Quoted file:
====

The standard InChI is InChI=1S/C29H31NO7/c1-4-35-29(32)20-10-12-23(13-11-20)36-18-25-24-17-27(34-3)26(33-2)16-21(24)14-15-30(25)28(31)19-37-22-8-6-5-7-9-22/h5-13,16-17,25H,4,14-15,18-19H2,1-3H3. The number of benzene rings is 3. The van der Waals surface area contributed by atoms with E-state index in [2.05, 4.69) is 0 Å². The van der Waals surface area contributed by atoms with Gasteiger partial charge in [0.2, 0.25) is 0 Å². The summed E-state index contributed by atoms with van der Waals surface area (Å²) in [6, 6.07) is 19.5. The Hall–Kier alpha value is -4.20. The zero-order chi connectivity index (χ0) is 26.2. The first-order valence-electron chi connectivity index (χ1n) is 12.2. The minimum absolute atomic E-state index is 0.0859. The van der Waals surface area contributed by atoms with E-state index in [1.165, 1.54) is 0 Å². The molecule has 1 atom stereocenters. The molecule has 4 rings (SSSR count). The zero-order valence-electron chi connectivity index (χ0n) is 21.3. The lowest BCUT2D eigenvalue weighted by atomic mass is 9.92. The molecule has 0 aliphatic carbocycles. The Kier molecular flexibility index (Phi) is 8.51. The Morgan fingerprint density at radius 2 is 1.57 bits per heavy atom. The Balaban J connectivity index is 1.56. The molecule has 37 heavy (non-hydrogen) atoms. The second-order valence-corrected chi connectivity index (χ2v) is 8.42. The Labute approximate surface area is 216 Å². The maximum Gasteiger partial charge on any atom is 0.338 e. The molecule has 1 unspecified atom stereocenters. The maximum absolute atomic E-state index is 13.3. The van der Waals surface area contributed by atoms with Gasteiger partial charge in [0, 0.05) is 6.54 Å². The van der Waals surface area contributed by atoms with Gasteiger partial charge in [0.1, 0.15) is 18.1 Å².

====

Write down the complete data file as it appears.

The standard InChI is InChI=1S/C29H31NO7/c1-4-35-29(32)20-10-12-23(13-11-20)36-18-25-24-17-27(34-3)26(33-2)16-21(24)14-15-30(25)28(31)19-37-22-8-6-5-7-9-22/h5-13,16-17,25H,4,14-15,18-19H2,1-3H3. The number of benzene rings is 3. The van der Waals surface area contributed by atoms with E-state index in [2.05, 4.69) is 0 Å². The van der Waals surface area contributed by atoms with Gasteiger partial charge in [0.2, 0.25) is 0 Å². The summed E-state index contributed by atoms with van der Waals surface area (Å²) in [6, 6.07) is 19.5. The Hall–Kier alpha value is -4.20. The zero-order chi connectivity index (χ0) is 26.2. The first-order valence-electron chi connectivity index (χ1n) is 12.2. The minimum absolute atomic E-state index is 0.0859. The van der Waals surface area contributed by atoms with E-state index in [1.165, 1.54) is 0 Å². The molecule has 1 atom stereocenters. The molecule has 4 rings (SSSR count). The zero-order valence-electron chi connectivity index (χ0n) is 21.3. The lowest BCUT2D eigenvalue weighted by atomic mass is 9.92. The molecule has 0 aliphatic carbocycles. The Kier molecular flexibility index (Phi) is 8.51. The Morgan fingerprint density at radius 2 is 1.57 bits per heavy atom. The Balaban J connectivity index is 1.56. The molecule has 37 heavy (non-hydrogen) atoms. The second-order valence-corrected chi connectivity index (χ2v) is 8.42. The Labute approximate surface area is 216 Å². The maximum Gasteiger partial charge on any atom is 0.338 e. The molecule has 1 unspecified atom stereocenters. The maximum absolute atomic E-state index is 13.3. The van der Waals surface area contributed by atoms with Gasteiger partial charge in [0, 0.05) is 6.54 Å². The van der Waals surface area contributed by atoms with Gasteiger partial charge in [0.1, 0.15) is 18.1 Å².